Numbers in Dothraki

Learn numbers in Dothraki

Knowing numbers in Dothraki is probably one of the most useful things you can learn to say, write and understand in Dothraki. Learning to count in Dothraki may appeal to you just as a simple curiosity or be something you really need. Perhaps you have planned a trip to a country where Dothraki is the most widely spoken language, and you want to be able to shop and even bargain with a good knowledge of numbers in Dothraki.

It's also useful for guiding you through street numbers. You'll be able to better understand the directions to places and everything expressed in numbers, such as the times when public transportation leaves. Can you think of more reasons to learn numbers in Dothraki?

The Dothraki language has been coined by George R. R. Martin in his series of fantasy novels A Song of Ice and Fire. It is spoken by the Dothrakis, the proud nomadic horsemen people of Essos. For the television adaptation of these novels named Game of Thrones aired from April 2011, the TV channel HBO has contracted David J. Peterson to develop the original words list into a complete language, with a grammar and rules of pronunciation.

List of numbers in Dothraki

Here is a list of numbers in Dothraki. We have made for you a list with all the numbers in Dothraki from 1 to 20. We have also included the tens up to the number 100, so that you know how to count up to 100 in Dothraki. We also close the list by showing you what the number 1000 looks like in Dothraki.

  • 1) at
  • 2) akat
  • 3) sen
  • 4) tor
  • 5) mek
  • 6) zhinda
  • 7) fekh
  • 8) ori
  • 9) qazat
  • 10) thi
  • 11) atthi
  • 12) akatthi
  • 13) senthi
  • 14) torthi
  • 15) mekthi
  • 16) zhindatthi
  • 17) fekhthi
  • 18) oritthi
  • 19) qazatthi
  • 20) chakat
  • 30) chisen
  • 40) chitor
  • 50) chimek
  • 60) chizhinda
  • 70) chifekh
  • 80) chori
  • 90) chiqazat
  • 100) ken
  • 1,000) dalen
  • one million) yor

Numbers in Dothraki: Dothraki numbering rules

Each culture has specific peculiarities that are expressed in its language and its way of counting. The Dothraki is no exception. If you want to learn numbers in Dothraki you will have to learn a series of rules that we will explain below. If you apply these rules you will soon find that you will be able to count in Dothraki with ease.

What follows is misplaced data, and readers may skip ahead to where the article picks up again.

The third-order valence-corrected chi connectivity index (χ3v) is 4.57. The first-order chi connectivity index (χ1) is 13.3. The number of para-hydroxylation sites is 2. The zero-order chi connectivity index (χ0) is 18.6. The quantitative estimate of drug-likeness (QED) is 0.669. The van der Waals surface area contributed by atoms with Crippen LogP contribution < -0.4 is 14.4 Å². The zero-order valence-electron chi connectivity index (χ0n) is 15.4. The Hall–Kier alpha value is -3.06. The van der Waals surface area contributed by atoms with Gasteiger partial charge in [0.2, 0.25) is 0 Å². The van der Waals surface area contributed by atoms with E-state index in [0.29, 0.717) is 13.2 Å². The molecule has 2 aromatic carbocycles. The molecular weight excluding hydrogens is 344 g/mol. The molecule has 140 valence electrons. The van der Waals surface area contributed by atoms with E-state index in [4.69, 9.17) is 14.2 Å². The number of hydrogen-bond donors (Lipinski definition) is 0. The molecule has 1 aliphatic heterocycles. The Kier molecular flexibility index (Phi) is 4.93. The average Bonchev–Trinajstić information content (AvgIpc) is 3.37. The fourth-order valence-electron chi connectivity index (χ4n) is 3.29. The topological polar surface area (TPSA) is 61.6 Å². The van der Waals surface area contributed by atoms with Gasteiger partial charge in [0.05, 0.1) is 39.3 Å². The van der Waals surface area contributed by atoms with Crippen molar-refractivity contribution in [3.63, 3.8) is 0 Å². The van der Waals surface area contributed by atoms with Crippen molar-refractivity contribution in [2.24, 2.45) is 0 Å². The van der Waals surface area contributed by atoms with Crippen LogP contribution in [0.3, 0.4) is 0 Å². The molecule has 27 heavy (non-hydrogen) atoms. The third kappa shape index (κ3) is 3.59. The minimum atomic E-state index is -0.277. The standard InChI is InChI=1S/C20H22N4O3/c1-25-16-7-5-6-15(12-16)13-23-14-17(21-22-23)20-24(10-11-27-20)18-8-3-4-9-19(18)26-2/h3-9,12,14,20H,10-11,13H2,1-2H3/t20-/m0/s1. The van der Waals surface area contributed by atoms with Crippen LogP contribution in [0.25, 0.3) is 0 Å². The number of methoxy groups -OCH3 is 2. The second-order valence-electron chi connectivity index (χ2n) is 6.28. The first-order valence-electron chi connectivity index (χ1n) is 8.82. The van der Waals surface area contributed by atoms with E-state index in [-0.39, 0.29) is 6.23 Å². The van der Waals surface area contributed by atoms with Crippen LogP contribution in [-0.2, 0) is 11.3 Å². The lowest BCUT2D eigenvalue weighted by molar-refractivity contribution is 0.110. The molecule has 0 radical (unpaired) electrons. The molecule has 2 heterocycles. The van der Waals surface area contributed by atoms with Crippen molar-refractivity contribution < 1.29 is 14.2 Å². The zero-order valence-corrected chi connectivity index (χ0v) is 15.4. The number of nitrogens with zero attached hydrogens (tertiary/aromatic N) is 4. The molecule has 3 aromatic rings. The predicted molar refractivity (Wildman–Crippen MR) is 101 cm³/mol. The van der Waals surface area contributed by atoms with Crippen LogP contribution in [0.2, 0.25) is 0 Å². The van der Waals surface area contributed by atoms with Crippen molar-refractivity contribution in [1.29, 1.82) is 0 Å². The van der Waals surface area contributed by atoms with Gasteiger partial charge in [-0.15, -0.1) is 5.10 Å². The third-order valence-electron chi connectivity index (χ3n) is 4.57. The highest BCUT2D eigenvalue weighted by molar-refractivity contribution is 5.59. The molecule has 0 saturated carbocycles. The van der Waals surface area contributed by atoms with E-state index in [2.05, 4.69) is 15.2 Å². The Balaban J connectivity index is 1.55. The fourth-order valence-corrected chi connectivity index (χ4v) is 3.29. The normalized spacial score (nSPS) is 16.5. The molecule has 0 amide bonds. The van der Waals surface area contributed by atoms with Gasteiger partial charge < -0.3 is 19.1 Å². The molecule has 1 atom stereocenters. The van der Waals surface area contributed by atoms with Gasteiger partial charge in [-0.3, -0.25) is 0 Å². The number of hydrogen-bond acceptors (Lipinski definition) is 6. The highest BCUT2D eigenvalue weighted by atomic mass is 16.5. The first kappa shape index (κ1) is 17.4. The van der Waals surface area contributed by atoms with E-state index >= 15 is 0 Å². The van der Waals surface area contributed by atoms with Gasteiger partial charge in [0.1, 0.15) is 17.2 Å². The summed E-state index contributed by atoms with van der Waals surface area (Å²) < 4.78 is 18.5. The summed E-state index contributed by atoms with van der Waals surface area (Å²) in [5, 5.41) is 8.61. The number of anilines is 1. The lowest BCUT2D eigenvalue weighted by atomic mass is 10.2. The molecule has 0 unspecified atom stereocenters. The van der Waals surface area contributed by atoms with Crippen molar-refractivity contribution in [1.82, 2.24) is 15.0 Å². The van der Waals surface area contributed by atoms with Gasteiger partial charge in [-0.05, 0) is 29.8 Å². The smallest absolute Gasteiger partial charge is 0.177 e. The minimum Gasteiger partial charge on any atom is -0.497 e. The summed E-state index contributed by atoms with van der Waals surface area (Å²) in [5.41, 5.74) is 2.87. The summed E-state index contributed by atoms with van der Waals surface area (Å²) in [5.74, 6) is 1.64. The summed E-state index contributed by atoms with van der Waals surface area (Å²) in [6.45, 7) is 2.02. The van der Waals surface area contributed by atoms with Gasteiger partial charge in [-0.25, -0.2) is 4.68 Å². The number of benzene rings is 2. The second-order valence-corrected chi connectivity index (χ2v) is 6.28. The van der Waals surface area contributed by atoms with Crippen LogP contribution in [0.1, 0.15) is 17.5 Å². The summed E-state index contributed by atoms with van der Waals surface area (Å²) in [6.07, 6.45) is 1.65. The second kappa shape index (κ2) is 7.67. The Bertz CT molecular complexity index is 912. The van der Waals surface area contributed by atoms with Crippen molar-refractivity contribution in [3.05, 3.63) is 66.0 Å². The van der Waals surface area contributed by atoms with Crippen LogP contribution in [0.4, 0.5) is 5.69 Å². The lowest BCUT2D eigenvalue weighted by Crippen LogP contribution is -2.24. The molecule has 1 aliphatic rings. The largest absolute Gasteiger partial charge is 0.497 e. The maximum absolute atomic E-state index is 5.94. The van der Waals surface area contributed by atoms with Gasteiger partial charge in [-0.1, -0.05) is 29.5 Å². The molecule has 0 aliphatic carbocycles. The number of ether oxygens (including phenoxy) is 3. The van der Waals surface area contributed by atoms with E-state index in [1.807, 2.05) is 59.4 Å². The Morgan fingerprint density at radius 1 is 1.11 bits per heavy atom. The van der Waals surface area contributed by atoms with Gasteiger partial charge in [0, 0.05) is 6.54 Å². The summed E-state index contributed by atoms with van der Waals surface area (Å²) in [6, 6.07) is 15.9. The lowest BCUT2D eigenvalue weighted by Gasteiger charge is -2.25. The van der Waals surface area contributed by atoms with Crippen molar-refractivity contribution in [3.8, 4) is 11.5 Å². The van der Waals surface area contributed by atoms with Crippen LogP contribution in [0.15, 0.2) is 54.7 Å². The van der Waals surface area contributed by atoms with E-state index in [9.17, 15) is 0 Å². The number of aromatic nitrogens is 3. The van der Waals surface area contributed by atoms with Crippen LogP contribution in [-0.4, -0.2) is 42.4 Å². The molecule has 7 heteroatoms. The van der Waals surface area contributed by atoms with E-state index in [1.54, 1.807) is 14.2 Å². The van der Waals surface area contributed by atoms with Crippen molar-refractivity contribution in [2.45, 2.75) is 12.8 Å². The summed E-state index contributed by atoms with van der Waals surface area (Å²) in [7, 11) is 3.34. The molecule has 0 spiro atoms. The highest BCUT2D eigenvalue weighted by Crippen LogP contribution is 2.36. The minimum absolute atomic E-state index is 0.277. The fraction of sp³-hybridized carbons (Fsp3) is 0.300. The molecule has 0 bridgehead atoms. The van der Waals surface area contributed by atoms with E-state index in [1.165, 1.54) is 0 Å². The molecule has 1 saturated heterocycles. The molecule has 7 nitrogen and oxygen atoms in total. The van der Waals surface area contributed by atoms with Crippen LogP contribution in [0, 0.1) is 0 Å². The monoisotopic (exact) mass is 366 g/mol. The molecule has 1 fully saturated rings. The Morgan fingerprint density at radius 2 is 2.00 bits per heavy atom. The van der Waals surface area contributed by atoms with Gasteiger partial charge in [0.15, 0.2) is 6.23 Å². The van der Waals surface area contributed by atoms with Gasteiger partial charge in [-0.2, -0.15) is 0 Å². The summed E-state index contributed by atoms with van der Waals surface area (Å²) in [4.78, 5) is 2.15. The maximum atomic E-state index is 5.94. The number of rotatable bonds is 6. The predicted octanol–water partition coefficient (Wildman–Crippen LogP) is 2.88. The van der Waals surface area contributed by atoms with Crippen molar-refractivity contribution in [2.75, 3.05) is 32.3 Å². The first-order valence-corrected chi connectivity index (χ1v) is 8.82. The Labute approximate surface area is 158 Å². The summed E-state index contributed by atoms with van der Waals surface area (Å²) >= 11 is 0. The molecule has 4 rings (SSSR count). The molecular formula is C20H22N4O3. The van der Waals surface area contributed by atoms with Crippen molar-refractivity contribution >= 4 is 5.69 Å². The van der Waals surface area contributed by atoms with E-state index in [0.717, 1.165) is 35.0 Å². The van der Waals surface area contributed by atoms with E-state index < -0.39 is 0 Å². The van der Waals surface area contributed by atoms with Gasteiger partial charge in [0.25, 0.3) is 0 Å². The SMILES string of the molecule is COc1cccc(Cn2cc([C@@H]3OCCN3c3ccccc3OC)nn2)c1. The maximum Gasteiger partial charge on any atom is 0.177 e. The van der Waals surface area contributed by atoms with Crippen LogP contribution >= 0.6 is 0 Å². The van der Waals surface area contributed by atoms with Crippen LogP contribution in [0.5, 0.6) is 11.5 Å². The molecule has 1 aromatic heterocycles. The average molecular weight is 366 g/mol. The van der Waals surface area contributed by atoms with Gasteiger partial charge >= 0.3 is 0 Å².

The way numbers are formed in Dothraki is easy to understand if you follow the rules explained here. Surprise everyone by counting in Dothraki. Also, learning how to number in Dothraki yourself from these simple rules is very beneficial for your brain, as it forces it to work and stay in shape. Working with numbers and a foreign language like Dothraki at the same time is one of the best ways to train our little gray cells, so let's see what rules you need to apply to number in Dothraki

  • Digits from zero to nine are: som [0] (meaning absent, missing), at [1], akat [2], sen [3], tor [4], mek [5], zhinda [6], fekh [7], ori [8], and qazat [9].
  • Numbers for eleven to nineteen are formed by putting the digit name before the word for ten (thi), without space. Thus, we get atthi [11], akatthi [12], senthi [13], torthi [14], mekthi [15], zhindatthi (and not zhindathi) [16], fekhthi [17], oritthi (and not orithi) [18], and qazatthi [19]. The sixteen and eighteen irregularities appear as every other number in the teens is stressed on the penultimate syllable, so the t is doubled to follow that stress pattern.
  • The tens are formed by prefixing the multiplier unit with chi (or ch when the digit name begins with a vowel), except for ten: thi [10], chakat [20], chisen [30], chitor [40], chimek [50], chizhinda [60], chifekh [70], chori [80], and chiqazat [90].
  • The hundreds are formed by prefixing the word for hundred (ken) with the multiplier digit, with no space, except for one hundred itself: ken [100], akatken [200], senken [300], torken [400], mekken [500], zhindaken [600], fekhken [700], oriken [800], and qazatken [900].
  • The thousands are formed by prefixing the word for thousand (dalen) with the multiplier digit, separated with a space, except for one thousand itself: dalen [1,000], akat dalen [2,000], sen dalen [3,000], tor dalen [4,000], mek dalen [5,000], zhinda dalen [6,000], fekh dalen [7,000], ori dalen [8,000], and qazat dalen [9,000].
  • Compound thousands are formed by linking the thousand with the lower number with the conjunction ma (and, with), shortened in m’ before a vowel (e.g.: dalen ma sen [1,003], akat dalen m’atthi [2,011]).
  • One million is yor.
  • Dothraki, by David J. Peterson
  • The Dothraki Language Dictionary (.pdf)
  • Dothraki, by David J. Peterson
  • Lekh Dothraki
  • Dothraki Vocabulary and Grammar Guide (.pdf)
  • A Wiki of Ice and Fire
  • Numbers in different languages